As long as teeth whitening has existed, Dental Associates of New England has been brightening our patients' teeth. Safety is always first in our office, so we wait until patients are at least 17 or 18 before doing any bleaching. We also adjust our systems to meet each patient's unique needs and have a dental hygienist present with each bleaching case.View transcript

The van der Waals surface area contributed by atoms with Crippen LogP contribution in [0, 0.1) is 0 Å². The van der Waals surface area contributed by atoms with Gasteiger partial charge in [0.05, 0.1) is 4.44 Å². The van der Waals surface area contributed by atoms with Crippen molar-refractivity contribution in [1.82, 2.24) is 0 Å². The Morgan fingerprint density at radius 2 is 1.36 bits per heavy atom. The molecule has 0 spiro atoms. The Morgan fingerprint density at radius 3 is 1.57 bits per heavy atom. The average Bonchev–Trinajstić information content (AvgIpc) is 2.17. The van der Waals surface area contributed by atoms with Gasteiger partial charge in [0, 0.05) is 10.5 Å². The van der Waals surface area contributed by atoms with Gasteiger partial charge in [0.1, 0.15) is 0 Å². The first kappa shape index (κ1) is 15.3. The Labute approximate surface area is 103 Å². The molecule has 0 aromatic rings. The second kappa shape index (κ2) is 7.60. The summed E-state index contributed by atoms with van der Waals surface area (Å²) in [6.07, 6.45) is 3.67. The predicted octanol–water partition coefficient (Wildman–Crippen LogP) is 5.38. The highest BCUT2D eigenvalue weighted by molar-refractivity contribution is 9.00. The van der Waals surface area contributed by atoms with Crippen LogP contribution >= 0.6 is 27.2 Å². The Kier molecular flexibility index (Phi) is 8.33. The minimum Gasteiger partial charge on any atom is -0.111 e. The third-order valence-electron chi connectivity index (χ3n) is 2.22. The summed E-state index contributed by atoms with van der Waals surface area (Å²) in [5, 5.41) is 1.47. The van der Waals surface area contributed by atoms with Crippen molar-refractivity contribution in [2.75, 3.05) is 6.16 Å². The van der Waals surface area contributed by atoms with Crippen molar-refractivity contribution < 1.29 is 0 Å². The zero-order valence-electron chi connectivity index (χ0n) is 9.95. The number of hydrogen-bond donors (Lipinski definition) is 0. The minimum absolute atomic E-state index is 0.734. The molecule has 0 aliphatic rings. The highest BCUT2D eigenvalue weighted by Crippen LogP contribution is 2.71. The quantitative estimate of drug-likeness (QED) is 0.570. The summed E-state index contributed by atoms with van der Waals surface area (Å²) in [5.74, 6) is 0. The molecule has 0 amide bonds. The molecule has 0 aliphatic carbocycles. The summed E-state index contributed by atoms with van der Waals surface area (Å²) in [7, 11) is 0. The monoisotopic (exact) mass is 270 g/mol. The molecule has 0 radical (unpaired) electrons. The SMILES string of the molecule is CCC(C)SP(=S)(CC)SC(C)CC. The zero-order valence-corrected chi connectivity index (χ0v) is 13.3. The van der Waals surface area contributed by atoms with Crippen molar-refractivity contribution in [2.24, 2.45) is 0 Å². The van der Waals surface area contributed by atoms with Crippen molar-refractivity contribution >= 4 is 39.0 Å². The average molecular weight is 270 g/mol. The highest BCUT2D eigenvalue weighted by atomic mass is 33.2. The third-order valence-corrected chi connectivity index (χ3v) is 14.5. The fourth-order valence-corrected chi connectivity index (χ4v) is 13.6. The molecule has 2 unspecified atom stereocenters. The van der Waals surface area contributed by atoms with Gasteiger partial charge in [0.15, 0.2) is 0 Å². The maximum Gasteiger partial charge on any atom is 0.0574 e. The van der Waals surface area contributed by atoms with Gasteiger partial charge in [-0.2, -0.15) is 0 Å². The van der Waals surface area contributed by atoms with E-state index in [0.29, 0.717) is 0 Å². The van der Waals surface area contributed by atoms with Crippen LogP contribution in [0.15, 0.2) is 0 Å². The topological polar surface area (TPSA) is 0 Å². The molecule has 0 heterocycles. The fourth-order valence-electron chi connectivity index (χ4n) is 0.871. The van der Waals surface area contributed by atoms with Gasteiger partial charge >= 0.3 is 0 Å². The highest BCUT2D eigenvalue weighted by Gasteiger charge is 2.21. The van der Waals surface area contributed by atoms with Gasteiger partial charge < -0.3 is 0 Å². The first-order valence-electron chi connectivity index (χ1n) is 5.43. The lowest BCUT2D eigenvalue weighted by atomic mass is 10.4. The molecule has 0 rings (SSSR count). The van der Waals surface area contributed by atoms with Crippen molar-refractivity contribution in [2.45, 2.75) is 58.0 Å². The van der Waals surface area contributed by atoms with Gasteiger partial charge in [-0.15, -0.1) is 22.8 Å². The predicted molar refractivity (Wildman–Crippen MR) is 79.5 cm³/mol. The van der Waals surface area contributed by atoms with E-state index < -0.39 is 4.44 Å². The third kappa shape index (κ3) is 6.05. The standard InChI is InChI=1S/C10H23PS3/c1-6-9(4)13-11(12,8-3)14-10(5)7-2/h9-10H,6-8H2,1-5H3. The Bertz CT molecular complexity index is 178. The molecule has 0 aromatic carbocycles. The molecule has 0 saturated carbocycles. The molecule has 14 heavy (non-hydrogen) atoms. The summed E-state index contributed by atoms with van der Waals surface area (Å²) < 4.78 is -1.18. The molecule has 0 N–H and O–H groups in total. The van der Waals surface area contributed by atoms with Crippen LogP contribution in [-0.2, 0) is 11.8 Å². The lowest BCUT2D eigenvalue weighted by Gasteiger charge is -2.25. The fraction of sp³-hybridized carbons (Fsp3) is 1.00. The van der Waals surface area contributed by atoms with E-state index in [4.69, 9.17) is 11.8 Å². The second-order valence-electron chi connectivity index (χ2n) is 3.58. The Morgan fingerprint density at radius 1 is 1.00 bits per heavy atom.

We've been bleaching for as long as bleaching has been around. We've researched bleaching; we've been on the cutting end of bleaching for many years. The biggest issue is how it dehydrates the teeth and sensitivity. On younger patients, we will not bleach somebody below 17-years-old, even though some practices will, because it dehydrates the tubules, creates sensitivity. At the time, the nerves and canals are very large and it can cause some damage. We wait until they're at least 17 or 18, as dismayed as they may be, before we will do that. Bleaching is tricky. It's tricky in the sense that yellow teeth will bleach whiter and grey and brown teeth will be bleached more translucent. We spend the time to explain that. Then you can finesse cases; you can vary the degree of concentration, you can vary the degree of time. Then there's some new systems out which will not bleach as white but they won't be as sensitive. If you do them longer, they will work, as well. We do not just have just an assistant doing bleaching; we have hygienists doing all of our bleaching cases despite the fact that it may cost me more money to have a hygienist do it than an assistant. I feel hygienists are more trained to manipulate the tissues and protect the tissues because they're very good about these things and have more knowledge about these things. That's some of the special things we do with our patients when we do our bleaching cases.